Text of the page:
tal learning (Jones & Gerard, 1967). Thus, the (1973) and Vogel (1963)-do view the "shared obli-
establishment of members' commitment in organi- gation" commitment model as a most important
zations cannot be viewed as independent of instru- factor in the very low rate of turnover in Japan (as
mental processes. Accordingly, at least two condi- compared to the United States).
tions should exist if socialization efforts are to be
effective in increasing commitment in organiza- Commitment and Instrumental Motivation
tions. First, at least in the initial stages of member-
ship in the organization, cognitive-instrumental and Because, in the conceptual system presented here,
affective evaluations of members should be posi- behavior is a function of both commitment and
tive. That is, the organization must carry out effec- instrumental-motivation, improved predictions of
tive instrumental-motivational programs and create work behaviors may result when the relative con-
conditions conducive to job satisfaction. A sociali- tribution of each component is known. Fishbein
zation process is not likely to result in success if and Ajzen (1975) dealt with a similar issue in their
organizationally relevant feelings and beliefs are model of behavioral intentions. The two com-
negative. In the long run, when the socialization ponents can be given empirical weights in a predic-
process is completed, the resultant commitment tion equation, proportional to their relative impor-
would make it possible for members to exhibit orga- tance in the determination of behavioral intentions
nizationally desired behaviors under adverse condi- and actions. The weights are affected by three types
tions or without the controlling effects of rewards of factors: (1) the attributes of the situation under
and punishments. which the behavior is to be performed, (2) the at-
A second, related condition that can enhance suc- tributes of the individuals performing the behavior,
cess of organizational socialization requires that and (3) the attributes of the behavior to be emitted.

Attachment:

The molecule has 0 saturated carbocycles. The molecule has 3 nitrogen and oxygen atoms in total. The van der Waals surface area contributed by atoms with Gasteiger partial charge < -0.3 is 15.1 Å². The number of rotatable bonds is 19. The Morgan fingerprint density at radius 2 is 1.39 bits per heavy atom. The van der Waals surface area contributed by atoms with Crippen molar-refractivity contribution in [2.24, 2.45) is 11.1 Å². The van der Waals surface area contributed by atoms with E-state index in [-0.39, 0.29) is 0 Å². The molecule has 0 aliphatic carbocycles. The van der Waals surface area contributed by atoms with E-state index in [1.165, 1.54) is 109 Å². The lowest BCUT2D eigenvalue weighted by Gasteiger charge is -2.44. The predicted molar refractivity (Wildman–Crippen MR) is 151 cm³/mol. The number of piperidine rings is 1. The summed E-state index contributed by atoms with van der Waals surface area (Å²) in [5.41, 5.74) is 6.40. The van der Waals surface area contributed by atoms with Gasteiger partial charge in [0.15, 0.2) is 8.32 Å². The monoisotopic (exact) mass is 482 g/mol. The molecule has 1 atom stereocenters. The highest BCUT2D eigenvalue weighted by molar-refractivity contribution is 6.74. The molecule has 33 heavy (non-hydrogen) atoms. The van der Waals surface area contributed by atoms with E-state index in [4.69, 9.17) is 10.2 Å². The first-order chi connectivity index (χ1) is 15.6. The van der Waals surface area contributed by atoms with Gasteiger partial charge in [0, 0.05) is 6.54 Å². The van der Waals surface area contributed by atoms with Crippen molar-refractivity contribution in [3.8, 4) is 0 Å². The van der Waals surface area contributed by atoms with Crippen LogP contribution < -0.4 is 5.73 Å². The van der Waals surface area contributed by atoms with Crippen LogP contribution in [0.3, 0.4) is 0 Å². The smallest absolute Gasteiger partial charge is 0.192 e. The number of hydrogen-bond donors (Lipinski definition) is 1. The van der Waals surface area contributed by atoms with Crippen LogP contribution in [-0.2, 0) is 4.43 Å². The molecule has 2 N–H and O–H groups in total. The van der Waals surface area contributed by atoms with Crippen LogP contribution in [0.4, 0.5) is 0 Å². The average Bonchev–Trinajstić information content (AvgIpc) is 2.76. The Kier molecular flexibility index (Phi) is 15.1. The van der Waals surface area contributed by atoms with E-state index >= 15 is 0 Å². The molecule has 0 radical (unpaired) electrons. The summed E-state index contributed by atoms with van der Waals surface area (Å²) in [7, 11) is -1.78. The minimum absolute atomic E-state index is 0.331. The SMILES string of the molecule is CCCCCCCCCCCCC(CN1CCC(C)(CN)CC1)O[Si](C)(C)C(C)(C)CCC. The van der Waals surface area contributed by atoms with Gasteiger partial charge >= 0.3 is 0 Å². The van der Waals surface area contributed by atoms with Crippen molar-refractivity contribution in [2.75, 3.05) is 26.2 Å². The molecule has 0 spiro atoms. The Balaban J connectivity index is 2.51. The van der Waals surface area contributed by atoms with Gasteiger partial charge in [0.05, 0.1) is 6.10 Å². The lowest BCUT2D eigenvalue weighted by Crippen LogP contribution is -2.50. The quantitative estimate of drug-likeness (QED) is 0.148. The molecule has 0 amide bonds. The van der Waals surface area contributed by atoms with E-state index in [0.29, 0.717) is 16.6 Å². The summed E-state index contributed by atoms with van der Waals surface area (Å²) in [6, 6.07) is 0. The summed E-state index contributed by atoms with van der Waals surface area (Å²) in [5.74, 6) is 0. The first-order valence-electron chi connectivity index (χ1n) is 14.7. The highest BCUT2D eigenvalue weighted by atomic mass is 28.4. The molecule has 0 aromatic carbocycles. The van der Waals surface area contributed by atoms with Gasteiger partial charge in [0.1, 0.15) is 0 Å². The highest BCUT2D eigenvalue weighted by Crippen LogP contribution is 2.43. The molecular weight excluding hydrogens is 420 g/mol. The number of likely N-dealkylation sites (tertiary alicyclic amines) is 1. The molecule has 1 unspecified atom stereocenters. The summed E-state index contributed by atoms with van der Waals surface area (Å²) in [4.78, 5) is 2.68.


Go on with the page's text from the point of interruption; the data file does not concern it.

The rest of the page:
utilitarian organizations consider the adoption of Four propositions reflect processes related to these
loyalty and duty into their own organizational value attributes:
system. This suggestion cannot be construed as a Proposition 1: The more the organization tends
prescription for action. Acceptance of new values, to apply symbolic and normative control on in-
especially ones that go against the dominant dividual behavior (i.e., a normative organization),
cultural grain, is not a matter of formal manage- the greater becomes the importance of commitment
ment decision or a policy statement. Nevertheless, in determining behavior. The more the organization
utilitarian organizations should recognize that they tends to apply material control (i.e., a utilitarian
cannot expect loyalty and duty from their members organization), the greater the importance of in-
when their own actions are not at all guided by these strumental motivation (Etzioni, 1961).
values. Some support for Proposition 1 comes from a
The Japanese experience can serve as a model of study by Wiener and Vardi (1980). Although they
employer-employee relationships based on loyalty did not compare commitment with motivation in
and duty. It includes a strong reciprocal set of the same design, they did find that commitment had
obligations between the organization and the em- predicted various work behaviors better in a sample
ployee. The company will not discharge the em- of staff professionals that in a sample of insurance
ployee, and the employee will not leave the com- salespersons. The former group was assumed to be
pany for employment elsewhere. Abegglen long ago characterized by a high level of normative control.
articulated these relationships in terms of normative The latter group was characterized primarily by
commitment: "The worker, whether laborer or utilitarian control.
manager...is bound, despite potential advantage, to Proposition 2: The greater external-environmen-
remain in the company's employ [and] a system of tal threats are to the organization and its members,
shared obligations takes the place of the economic the greater becomes the importance of commit-
basis of employment of workers by the organiza- ment. The lesser such threats are, the greater is the
tion" (1958, p. 17). Some investigators-for exam- influence of instrumental motivation. In stress
ple, Marsh and Mannari (1977)-do not see this situations, dependency of individuals on others in-

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creases, as in Schachter's (1959) study. Therefore, model from the traditional identifcation view. First,